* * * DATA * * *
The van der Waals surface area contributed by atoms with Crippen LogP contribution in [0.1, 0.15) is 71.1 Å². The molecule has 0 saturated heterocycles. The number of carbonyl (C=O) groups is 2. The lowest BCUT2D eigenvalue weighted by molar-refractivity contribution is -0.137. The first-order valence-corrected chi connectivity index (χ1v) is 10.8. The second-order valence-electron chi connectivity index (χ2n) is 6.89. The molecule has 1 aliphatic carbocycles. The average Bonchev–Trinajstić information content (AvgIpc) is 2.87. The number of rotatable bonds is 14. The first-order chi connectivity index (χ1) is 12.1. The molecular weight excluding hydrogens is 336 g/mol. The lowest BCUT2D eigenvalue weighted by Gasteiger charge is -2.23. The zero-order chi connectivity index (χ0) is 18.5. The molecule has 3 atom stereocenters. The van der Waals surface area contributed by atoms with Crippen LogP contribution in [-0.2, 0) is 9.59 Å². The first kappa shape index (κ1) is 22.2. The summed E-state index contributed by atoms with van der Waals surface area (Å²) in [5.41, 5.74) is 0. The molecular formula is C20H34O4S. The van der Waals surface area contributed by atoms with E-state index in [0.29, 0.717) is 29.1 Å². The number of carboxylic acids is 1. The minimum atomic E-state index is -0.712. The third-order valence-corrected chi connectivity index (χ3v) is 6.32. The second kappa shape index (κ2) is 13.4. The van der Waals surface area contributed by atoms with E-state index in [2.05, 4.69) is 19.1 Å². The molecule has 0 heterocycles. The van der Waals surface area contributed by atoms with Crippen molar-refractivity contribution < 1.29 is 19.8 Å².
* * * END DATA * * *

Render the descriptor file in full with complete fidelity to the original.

The van der Waals surface area contributed by atoms with Crippen LogP contribution in [0.1, 0.15) is 71.1 Å². The molecule has 0 saturated heterocycles. The number of carbonyl (C=O) groups is 2. The lowest BCUT2D eigenvalue weighted by molar-refractivity contribution is -0.137. The first-order valence-corrected chi connectivity index (χ1v) is 10.8. The second-order valence-electron chi connectivity index (χ2n) is 6.89. The molecule has 1 aliphatic carbocycles. The average Bonchev–Trinajstić information content (AvgIpc) is 2.87. The number of rotatable bonds is 14. The first-order chi connectivity index (χ1) is 12.1. The molecular weight excluding hydrogens is 336 g/mol. The lowest BCUT2D eigenvalue weighted by Gasteiger charge is -2.23. The zero-order chi connectivity index (χ0) is 18.5. The molecule has 3 atom stereocenters. The van der Waals surface area contributed by atoms with Crippen LogP contribution in [-0.2, 0) is 9.59 Å². The first kappa shape index (κ1) is 22.2. The summed E-state index contributed by atoms with van der Waals surface area (Å²) in [5.41, 5.74) is 0. The molecular formula is C20H34O4S. The van der Waals surface area contributed by atoms with E-state index in [0.29, 0.717) is 29.1 Å². The number of carboxylic acids is 1. The minimum atomic E-state index is -0.712. The third-order valence-corrected chi connectivity index (χ3v) is 6.32. The second kappa shape index (κ2) is 13.4. The van der Waals surface area contributed by atoms with E-state index in [2.05, 4.69) is 19.1 Å². The molecule has 0 heterocycles. The van der Waals surface area contributed by atoms with Crippen molar-refractivity contribution < 1.29 is 19.8 Å².